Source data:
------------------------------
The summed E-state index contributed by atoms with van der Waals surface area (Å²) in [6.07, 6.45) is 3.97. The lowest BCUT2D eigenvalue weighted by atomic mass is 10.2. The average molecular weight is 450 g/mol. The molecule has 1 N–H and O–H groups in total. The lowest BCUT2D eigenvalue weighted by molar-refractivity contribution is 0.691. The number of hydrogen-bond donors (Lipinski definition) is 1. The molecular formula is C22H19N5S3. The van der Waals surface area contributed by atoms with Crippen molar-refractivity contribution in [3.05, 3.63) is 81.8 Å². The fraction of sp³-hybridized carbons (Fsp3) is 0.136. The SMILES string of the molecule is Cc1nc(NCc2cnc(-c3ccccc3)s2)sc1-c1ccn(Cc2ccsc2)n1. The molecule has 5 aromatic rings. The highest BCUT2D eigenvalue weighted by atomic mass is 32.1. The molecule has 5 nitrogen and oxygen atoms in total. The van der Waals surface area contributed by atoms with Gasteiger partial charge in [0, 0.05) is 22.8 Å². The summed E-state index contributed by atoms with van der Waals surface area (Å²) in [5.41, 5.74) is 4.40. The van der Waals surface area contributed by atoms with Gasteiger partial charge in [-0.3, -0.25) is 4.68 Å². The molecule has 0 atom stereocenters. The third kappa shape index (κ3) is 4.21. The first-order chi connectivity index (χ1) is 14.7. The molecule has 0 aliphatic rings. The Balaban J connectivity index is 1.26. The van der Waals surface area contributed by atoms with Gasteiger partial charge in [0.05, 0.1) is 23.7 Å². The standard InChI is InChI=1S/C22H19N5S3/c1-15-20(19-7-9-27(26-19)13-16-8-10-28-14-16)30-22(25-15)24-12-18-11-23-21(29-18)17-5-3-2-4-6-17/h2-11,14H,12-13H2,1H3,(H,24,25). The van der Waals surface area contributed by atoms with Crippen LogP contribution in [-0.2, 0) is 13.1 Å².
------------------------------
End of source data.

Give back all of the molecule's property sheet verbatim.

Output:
The summed E-state index contributed by atoms with van der Waals surface area (Å²) in [6.07, 6.45) is 3.97. The lowest BCUT2D eigenvalue weighted by atomic mass is 10.2. The average molecular weight is 450 g/mol. The molecule has 1 N–H and O–H groups in total. The lowest BCUT2D eigenvalue weighted by molar-refractivity contribution is 0.691. The number of hydrogen-bond donors (Lipinski definition) is 1. The molecular formula is C22H19N5S3. The van der Waals surface area contributed by atoms with Crippen molar-refractivity contribution in [3.05, 3.63) is 81.8 Å². The fraction of sp³-hybridized carbons (Fsp3) is 0.136. The SMILES string of the molecule is Cc1nc(NCc2cnc(-c3ccccc3)s2)sc1-c1ccn(Cc2ccsc2)n1. The molecule has 5 aromatic rings. The highest BCUT2D eigenvalue weighted by atomic mass is 32.1. The molecule has 5 nitrogen and oxygen atoms in total. The van der Waals surface area contributed by atoms with Gasteiger partial charge in [0, 0.05) is 22.8 Å². The summed E-state index contributed by atoms with van der Waals surface area (Å²) in [5.41, 5.74) is 4.40. The van der Waals surface area contributed by atoms with Gasteiger partial charge in [-0.3, -0.25) is 4.68 Å². The molecule has 0 atom stereocenters. The third kappa shape index (κ3) is 4.21. The first-order chi connectivity index (χ1) is 14.7. The molecule has 0 aliphatic rings. The Balaban J connectivity index is 1.26. The van der Waals surface area contributed by atoms with Gasteiger partial charge in [0.05, 0.1) is 23.7 Å². The standard InChI is InChI=1S/C22H19N5S3/c1-15-20(19-7-9-27(26-19)13-16-8-10-28-14-16)30-22(25-15)24-12-18-11-23-21(29-18)17-5-3-2-4-6-17/h2-11,14H,12-13H2,1H3,(H,24,25). The van der Waals surface area contributed by atoms with Crippen LogP contribution in [-0.2, 0) is 13.1 Å².